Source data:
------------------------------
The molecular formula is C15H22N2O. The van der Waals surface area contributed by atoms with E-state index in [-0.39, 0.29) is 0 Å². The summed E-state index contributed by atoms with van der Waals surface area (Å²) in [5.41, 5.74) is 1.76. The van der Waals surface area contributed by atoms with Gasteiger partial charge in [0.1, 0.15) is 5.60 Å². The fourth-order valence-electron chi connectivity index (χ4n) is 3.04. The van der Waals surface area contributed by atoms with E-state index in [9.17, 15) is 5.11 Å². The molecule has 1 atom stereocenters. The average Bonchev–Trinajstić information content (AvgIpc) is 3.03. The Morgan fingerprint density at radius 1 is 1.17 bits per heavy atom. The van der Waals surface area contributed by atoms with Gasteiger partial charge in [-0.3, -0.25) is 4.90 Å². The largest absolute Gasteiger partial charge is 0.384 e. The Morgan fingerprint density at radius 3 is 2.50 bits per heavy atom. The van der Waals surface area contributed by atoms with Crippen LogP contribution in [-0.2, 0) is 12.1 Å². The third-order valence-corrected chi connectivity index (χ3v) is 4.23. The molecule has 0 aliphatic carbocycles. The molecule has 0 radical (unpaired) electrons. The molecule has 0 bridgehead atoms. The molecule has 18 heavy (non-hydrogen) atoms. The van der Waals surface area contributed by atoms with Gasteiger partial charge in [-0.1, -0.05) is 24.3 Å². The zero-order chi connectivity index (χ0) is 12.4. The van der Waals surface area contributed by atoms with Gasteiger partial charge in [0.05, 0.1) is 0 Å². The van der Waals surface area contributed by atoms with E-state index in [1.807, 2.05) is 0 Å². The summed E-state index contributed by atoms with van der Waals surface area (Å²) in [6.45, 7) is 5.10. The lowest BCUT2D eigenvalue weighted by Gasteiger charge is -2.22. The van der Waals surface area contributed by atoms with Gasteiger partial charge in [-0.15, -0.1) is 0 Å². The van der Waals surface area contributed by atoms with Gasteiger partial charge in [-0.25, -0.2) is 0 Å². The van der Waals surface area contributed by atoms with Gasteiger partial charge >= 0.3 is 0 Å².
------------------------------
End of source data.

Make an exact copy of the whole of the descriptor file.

The molecular formula is C15H22N2O. The van der Waals surface area contributed by atoms with E-state index in [-0.39, 0.29) is 0 Å². The summed E-state index contributed by atoms with van der Waals surface area (Å²) in [5.41, 5.74) is 1.76. The van der Waals surface area contributed by atoms with Gasteiger partial charge in [0.1, 0.15) is 5.60 Å². The fourth-order valence-electron chi connectivity index (χ4n) is 3.04. The van der Waals surface area contributed by atoms with E-state index in [9.17, 15) is 5.11 Å². The molecule has 1 atom stereocenters. The average Bonchev–Trinajstić information content (AvgIpc) is 3.03. The Morgan fingerprint density at radius 1 is 1.17 bits per heavy atom. The van der Waals surface area contributed by atoms with Gasteiger partial charge in [-0.3, -0.25) is 4.90 Å². The largest absolute Gasteiger partial charge is 0.384 e. The Morgan fingerprint density at radius 3 is 2.50 bits per heavy atom. The van der Waals surface area contributed by atoms with Crippen LogP contribution in [-0.2, 0) is 12.1 Å². The third-order valence-corrected chi connectivity index (χ3v) is 4.23. The molecule has 0 aliphatic carbocycles. The molecule has 0 radical (unpaired) electrons. The molecule has 0 bridgehead atoms. The molecule has 18 heavy (non-hydrogen) atoms. The van der Waals surface area contributed by atoms with Gasteiger partial charge in [-0.1, -0.05) is 24.3 Å². The zero-order chi connectivity index (χ0) is 12.4. The van der Waals surface area contributed by atoms with Gasteiger partial charge in [0.05, 0.1) is 0 Å². The van der Waals surface area contributed by atoms with E-state index in [1.807, 2.05) is 0 Å². The summed E-state index contributed by atoms with van der Waals surface area (Å²) in [6.45, 7) is 5.10. The lowest BCUT2D eigenvalue weighted by Gasteiger charge is -2.22. The van der Waals surface area contributed by atoms with Gasteiger partial charge in [-0.15, -0.1) is 0 Å². The van der Waals surface area contributed by atoms with Gasteiger partial charge in [-0.25, -0.2) is 0 Å². The van der Waals surface area contributed by atoms with Gasteiger partial charge >= 0.3 is 0 Å².